PEP Review 92-1-1
Coproduction of Dimethyl Carbonate and Ethylene Glycol by Transesterification
Published: May 1993
Texaco has developed a process for the coproduction of dimethyl carbonate (DMC) and ethylene glycol (EG) from ethylene carbonate (EC) and methanol by transesterification. Several classes of catalysts can be used. The most effective one, though with low thermal stability, is a weakly basic gel-type anion exchange resin having tertiary amine functionality. In this process, EC reacts with an excess of methanol at 1005C (2125F) and 115 psia to form DMC and EG in a fixed-bed reactor packed with an anion exchange resin catalyst, preferably Amberlite IRA-68. The reactor effluent is then separated to recover DMC via the DMC/methanol azeotrope. Unreacted methanol and EC are recycled. Trace amounts of EC in EG are hydrated in the presence of the same resin used for transesterification. EG is recovered after water removal.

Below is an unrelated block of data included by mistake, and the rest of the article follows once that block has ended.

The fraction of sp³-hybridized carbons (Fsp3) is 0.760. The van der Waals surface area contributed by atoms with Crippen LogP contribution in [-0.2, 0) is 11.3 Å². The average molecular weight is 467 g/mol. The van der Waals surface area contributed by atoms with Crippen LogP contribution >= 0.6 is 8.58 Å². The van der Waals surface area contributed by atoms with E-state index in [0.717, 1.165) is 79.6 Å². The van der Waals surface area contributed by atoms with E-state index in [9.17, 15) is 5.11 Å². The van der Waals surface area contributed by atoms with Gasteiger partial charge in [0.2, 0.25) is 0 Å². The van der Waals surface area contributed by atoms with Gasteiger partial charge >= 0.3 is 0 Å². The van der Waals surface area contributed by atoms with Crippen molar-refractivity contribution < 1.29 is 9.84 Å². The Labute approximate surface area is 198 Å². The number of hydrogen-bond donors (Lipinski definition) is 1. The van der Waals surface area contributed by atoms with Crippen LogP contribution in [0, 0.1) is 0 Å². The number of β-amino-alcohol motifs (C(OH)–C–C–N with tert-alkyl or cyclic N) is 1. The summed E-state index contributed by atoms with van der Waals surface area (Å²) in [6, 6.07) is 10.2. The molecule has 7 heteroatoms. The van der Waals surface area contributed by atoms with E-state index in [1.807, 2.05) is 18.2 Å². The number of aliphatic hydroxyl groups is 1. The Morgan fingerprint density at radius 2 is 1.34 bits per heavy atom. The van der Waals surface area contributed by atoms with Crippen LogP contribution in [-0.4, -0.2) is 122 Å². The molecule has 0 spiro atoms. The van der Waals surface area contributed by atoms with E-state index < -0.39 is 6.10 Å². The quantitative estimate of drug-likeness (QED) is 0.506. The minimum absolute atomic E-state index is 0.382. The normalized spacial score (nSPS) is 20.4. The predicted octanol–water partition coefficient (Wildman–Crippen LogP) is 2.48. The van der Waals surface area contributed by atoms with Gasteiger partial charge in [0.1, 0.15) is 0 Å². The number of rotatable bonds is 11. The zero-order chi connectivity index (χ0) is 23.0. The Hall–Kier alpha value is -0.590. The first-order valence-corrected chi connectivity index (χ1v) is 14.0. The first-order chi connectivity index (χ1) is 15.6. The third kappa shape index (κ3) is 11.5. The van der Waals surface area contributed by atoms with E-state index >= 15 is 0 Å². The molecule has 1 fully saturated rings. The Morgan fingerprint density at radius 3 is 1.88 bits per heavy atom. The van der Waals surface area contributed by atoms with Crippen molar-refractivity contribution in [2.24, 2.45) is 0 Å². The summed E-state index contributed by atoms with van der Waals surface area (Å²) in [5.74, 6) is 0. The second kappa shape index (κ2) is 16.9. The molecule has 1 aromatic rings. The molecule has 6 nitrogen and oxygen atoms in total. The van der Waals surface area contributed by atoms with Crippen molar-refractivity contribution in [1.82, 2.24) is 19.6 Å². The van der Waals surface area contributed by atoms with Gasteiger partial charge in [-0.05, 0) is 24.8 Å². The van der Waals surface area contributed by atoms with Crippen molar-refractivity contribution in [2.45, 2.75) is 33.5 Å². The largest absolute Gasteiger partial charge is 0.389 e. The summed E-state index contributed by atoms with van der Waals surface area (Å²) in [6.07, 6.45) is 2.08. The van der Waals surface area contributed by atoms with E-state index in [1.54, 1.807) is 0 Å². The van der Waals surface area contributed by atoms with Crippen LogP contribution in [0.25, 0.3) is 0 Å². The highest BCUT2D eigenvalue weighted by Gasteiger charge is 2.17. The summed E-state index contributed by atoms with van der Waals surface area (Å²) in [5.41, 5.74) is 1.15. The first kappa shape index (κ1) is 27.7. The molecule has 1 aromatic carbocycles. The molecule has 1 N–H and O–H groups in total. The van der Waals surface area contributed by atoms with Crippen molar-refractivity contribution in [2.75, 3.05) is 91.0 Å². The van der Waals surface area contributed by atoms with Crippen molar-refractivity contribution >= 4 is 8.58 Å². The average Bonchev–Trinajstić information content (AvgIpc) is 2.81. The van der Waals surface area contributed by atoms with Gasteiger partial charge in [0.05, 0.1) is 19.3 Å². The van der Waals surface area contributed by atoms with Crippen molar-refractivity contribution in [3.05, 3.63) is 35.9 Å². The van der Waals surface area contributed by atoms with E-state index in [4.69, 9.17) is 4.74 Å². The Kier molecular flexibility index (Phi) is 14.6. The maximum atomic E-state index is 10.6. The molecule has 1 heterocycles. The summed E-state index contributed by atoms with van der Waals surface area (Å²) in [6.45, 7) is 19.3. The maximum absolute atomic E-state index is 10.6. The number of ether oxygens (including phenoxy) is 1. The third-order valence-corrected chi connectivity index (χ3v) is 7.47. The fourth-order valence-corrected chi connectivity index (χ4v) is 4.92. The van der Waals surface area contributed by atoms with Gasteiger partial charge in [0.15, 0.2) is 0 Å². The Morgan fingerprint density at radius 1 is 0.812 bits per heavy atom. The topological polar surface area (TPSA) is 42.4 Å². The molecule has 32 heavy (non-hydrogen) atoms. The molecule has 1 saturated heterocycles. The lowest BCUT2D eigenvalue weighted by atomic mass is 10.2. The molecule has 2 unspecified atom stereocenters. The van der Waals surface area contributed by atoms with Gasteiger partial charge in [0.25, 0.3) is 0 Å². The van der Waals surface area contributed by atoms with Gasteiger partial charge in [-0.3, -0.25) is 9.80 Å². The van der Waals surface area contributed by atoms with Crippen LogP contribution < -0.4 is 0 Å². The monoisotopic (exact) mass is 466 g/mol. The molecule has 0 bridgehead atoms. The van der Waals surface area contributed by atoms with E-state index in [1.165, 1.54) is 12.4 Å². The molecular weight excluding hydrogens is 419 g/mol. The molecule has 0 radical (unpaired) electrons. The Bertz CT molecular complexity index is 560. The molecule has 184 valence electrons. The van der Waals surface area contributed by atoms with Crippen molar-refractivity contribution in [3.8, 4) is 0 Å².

In this review, we evaluate the Texaco process and compare the economics to those of DMC and EG coproduction using thallium catalyst and of DMC production by oxidative carbonylation. Because DMC has potential uses ranging from specialty chemicals to gasoline octane improver, we evaluate DMC capacities ranging from 19.4 million to 560 million lb/yr (8,800 to 254,000 t/yr). We also compare the economics of oxygenated gasoline blending using DMC versus methyl t-butyl ether (MTBE).